Was it the Clutter murders or Truman Capote, as a storyteller, that keeps the interest alive five decades later?
What if Random House had picked a Kansan to tell the story?
In Houston, 54-year-old Michael Nations wonders about that.
His father, Starling Mack Nations, was a reporter for The Wichita Eagle and Beacon during the late 1950s and early 1960s. He visited and corresponded with Dick Hickock and other death row inmates at Lansing State Prison in 1961 and 1962. The elder Nations prepared a several hundred page manuscript titled "High Road to Hell" about the Clutter family murders and Hickock's involvement.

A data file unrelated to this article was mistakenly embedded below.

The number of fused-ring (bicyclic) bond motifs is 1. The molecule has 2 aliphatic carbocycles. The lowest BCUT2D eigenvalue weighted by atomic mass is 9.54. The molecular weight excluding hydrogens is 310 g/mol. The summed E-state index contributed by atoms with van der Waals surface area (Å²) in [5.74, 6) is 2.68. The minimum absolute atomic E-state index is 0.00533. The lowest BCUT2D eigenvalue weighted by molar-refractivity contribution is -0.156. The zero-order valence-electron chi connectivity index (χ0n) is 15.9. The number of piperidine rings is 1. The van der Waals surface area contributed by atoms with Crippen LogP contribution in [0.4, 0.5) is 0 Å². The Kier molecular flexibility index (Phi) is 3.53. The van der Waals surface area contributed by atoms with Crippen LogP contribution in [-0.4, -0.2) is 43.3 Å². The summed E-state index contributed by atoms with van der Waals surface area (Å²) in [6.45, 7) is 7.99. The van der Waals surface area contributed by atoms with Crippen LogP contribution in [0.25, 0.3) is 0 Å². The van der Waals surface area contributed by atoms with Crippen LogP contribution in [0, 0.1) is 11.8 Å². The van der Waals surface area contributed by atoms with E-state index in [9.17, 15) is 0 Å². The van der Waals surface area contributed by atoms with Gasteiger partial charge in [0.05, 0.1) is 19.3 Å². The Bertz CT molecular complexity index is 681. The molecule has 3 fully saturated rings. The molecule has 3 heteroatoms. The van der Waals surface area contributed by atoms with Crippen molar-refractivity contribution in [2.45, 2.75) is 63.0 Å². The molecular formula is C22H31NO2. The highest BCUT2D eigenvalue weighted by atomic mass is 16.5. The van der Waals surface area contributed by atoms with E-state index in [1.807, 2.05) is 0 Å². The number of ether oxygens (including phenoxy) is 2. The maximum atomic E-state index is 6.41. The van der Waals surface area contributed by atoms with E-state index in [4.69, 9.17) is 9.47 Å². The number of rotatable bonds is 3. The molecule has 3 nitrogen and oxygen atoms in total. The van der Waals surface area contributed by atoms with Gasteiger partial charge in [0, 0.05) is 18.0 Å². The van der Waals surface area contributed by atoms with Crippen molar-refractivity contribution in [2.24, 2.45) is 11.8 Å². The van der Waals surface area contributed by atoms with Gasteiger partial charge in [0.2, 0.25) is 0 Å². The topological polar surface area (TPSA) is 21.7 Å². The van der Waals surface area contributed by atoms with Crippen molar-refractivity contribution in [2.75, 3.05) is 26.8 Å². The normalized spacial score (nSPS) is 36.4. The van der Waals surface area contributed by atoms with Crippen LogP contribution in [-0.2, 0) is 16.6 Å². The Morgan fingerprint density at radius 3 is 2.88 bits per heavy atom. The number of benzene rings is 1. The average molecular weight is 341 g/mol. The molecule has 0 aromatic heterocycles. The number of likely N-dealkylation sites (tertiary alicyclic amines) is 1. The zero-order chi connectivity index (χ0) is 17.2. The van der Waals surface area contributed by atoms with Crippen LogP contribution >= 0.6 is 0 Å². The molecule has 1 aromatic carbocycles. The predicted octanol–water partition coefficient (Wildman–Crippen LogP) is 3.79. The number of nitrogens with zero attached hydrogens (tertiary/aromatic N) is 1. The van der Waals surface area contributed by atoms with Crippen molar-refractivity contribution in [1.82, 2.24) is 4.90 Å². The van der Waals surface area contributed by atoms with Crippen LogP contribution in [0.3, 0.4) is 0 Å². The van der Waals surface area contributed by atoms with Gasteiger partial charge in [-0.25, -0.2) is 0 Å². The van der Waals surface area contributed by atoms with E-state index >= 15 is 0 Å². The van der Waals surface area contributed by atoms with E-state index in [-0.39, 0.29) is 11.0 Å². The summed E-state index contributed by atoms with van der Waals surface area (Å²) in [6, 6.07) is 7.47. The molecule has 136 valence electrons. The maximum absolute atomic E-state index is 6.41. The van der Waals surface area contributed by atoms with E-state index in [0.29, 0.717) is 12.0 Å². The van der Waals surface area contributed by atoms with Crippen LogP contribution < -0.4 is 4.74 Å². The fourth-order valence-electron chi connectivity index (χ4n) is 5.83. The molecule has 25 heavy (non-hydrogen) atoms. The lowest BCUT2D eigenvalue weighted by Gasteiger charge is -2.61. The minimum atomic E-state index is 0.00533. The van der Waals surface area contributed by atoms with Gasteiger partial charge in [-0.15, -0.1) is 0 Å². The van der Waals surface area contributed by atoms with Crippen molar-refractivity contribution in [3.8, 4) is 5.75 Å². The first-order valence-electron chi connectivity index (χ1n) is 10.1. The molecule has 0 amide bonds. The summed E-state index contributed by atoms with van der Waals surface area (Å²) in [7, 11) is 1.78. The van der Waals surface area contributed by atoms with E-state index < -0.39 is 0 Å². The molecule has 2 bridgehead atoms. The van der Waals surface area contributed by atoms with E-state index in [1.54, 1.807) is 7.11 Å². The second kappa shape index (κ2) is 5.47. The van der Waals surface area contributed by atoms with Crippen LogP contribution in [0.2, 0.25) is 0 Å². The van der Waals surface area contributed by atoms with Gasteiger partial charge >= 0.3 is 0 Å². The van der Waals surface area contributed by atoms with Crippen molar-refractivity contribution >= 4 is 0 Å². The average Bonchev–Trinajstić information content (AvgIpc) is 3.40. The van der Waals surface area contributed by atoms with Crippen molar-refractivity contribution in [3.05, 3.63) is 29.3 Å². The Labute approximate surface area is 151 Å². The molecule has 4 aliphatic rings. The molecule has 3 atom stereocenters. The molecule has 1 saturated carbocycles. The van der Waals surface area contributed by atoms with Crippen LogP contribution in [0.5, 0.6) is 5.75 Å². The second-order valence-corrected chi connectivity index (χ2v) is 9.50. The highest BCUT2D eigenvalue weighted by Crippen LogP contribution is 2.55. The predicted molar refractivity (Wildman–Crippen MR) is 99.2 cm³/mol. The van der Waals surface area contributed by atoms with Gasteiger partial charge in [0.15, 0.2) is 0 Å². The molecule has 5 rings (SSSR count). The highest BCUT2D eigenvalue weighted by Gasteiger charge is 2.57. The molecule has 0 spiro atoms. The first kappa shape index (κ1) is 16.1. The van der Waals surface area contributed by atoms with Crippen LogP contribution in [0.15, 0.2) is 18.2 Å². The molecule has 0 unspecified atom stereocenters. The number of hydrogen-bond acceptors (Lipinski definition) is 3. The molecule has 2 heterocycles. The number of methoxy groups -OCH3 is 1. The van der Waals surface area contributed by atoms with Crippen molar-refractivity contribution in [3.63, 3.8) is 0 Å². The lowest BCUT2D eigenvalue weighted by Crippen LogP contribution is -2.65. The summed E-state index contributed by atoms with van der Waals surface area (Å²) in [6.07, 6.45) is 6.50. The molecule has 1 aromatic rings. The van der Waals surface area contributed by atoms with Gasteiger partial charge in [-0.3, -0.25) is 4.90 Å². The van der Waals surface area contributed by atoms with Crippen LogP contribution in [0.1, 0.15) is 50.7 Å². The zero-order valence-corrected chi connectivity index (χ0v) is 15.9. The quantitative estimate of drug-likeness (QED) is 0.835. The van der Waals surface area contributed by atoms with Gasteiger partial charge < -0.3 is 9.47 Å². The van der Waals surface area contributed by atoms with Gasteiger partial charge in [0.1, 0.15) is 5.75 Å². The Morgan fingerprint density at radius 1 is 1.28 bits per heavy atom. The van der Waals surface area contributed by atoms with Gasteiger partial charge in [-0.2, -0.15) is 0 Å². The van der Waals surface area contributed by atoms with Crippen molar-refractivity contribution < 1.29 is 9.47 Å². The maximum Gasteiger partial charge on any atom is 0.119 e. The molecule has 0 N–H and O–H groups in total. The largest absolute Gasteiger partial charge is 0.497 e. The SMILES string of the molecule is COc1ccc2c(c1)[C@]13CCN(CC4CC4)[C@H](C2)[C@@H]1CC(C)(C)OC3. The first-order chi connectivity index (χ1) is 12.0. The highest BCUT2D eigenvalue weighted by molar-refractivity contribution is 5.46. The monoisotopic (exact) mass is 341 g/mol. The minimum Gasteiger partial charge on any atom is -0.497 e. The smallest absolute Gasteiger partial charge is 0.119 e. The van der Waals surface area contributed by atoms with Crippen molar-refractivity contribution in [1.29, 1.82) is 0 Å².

"My dad didn't have the financing of Truman Capote or the notoriety, but he was a well-known newspaperman," Michael Nations said.
"He went all the way to New York City to interview with the Random House publisher," Nations said.
In the end, Random House chose Capote's version. Nations' condensed version ran in Male magazine in December 1961.
"My father's book was called the 'High Road to Hell,' appropriately because of the odd circumstances inside the house — like the killers putting the pillow under the boy's head, a box underneath Mr. Clutter because they didn't want him to be cold, then minutes later savagely murdering all the family," Michael Nations said. "It was odd things like that.
"This was just so much a part of my family's life, part of my father's life."
Starling Mack Nations died in a car accident in 1968.